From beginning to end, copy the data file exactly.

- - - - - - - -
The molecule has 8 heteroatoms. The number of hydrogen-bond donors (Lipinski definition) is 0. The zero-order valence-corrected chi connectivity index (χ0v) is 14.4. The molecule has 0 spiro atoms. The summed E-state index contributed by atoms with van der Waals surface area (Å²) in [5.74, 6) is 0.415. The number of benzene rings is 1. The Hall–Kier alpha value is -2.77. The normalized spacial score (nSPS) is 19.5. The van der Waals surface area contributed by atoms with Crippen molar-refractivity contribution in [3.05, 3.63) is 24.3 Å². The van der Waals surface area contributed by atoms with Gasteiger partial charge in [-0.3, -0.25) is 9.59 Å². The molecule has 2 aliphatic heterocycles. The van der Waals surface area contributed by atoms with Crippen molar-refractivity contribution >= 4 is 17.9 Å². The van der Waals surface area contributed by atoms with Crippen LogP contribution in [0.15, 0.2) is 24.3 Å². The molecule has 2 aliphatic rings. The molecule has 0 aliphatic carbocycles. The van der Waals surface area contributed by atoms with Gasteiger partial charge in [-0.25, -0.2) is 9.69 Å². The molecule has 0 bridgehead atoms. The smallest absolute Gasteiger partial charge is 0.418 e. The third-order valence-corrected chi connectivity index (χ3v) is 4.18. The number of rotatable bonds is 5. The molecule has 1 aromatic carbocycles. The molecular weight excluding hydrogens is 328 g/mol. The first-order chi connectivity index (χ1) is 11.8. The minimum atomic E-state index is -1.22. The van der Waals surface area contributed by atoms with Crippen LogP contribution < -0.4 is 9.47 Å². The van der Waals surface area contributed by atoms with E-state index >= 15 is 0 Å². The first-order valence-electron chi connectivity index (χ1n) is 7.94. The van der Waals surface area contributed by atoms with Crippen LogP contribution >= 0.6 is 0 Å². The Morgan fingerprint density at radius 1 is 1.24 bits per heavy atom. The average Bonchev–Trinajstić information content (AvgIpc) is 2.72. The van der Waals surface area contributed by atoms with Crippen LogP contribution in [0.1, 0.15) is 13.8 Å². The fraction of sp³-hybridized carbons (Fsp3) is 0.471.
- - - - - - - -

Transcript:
The molecule has 8 heteroatoms. The number of hydrogen-bond donors (Lipinski definition) is 0. The zero-order valence-corrected chi connectivity index (χ0v) is 14.4. The molecule has 0 spiro atoms. The summed E-state index contributed by atoms with van der Waals surface area (Å²) in [5.74, 6) is 0.415. The number of benzene rings is 1. The Hall–Kier alpha value is -2.77. The normalized spacial score (nSPS) is 19.5. The van der Waals surface area contributed by atoms with Crippen molar-refractivity contribution in [3.05, 3.63) is 24.3 Å². The van der Waals surface area contributed by atoms with Gasteiger partial charge in [-0.3, -0.25) is 9.59 Å². The molecule has 2 aliphatic heterocycles. The van der Waals surface area contributed by atoms with Crippen molar-refractivity contribution >= 4 is 17.9 Å². The van der Waals surface area contributed by atoms with Crippen LogP contribution in [0.15, 0.2) is 24.3 Å². The molecule has 2 aliphatic rings. The molecule has 0 aliphatic carbocycles. The van der Waals surface area contributed by atoms with Gasteiger partial charge in [-0.25, -0.2) is 9.69 Å². The molecule has 0 bridgehead atoms. The smallest absolute Gasteiger partial charge is 0.418 e. The third-order valence-corrected chi connectivity index (χ3v) is 4.18. The number of rotatable bonds is 5. The molecule has 1 aromatic carbocycles. The molecular weight excluding hydrogens is 328 g/mol. The first-order chi connectivity index (χ1) is 11.8. The minimum atomic E-state index is -1.22. The van der Waals surface area contributed by atoms with Crippen LogP contribution < -0.4 is 9.47 Å². The van der Waals surface area contributed by atoms with E-state index >= 15 is 0 Å². The first-order valence-electron chi connectivity index (χ1n) is 7.94. The van der Waals surface area contributed by atoms with Crippen LogP contribution >= 0.6 is 0 Å². The Morgan fingerprint density at radius 1 is 1.24 bits per heavy atom. The average Bonchev–Trinajstić information content (AvgIpc) is 2.72. The van der Waals surface area contributed by atoms with Crippen LogP contribution in [0.1, 0.15) is 13.8 Å². The fraction of sp³-hybridized carbons (Fsp3) is 0.471.